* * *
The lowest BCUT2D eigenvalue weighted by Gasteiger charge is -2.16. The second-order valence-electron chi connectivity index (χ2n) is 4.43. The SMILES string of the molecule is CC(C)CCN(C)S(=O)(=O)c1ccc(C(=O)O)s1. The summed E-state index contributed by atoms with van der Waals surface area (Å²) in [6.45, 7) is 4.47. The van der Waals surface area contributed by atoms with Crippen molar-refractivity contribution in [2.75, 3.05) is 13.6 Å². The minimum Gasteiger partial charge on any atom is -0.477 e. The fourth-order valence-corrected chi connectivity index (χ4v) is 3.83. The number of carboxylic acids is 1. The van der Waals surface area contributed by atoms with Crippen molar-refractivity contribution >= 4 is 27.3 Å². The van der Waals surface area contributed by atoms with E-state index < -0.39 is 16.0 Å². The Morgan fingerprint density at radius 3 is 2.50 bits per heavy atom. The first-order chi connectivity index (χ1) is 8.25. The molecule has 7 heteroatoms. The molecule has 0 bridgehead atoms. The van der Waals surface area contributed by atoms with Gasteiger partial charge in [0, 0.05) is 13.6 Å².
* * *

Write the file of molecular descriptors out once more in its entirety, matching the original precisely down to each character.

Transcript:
The lowest BCUT2D eigenvalue weighted by Gasteiger charge is -2.16. The second-order valence-electron chi connectivity index (χ2n) is 4.43. The SMILES string of the molecule is CC(C)CCN(C)S(=O)(=O)c1ccc(C(=O)O)s1. The summed E-state index contributed by atoms with van der Waals surface area (Å²) in [6.45, 7) is 4.47. The van der Waals surface area contributed by atoms with Crippen molar-refractivity contribution in [2.75, 3.05) is 13.6 Å². The minimum Gasteiger partial charge on any atom is -0.477 e. The fourth-order valence-corrected chi connectivity index (χ4v) is 3.83. The number of carboxylic acids is 1. The van der Waals surface area contributed by atoms with Crippen molar-refractivity contribution >= 4 is 27.3 Å². The van der Waals surface area contributed by atoms with E-state index < -0.39 is 16.0 Å². The Morgan fingerprint density at radius 3 is 2.50 bits per heavy atom. The first-order chi connectivity index (χ1) is 8.25. The molecule has 7 heteroatoms. The molecule has 0 bridgehead atoms. The van der Waals surface area contributed by atoms with Gasteiger partial charge in [0, 0.05) is 13.6 Å².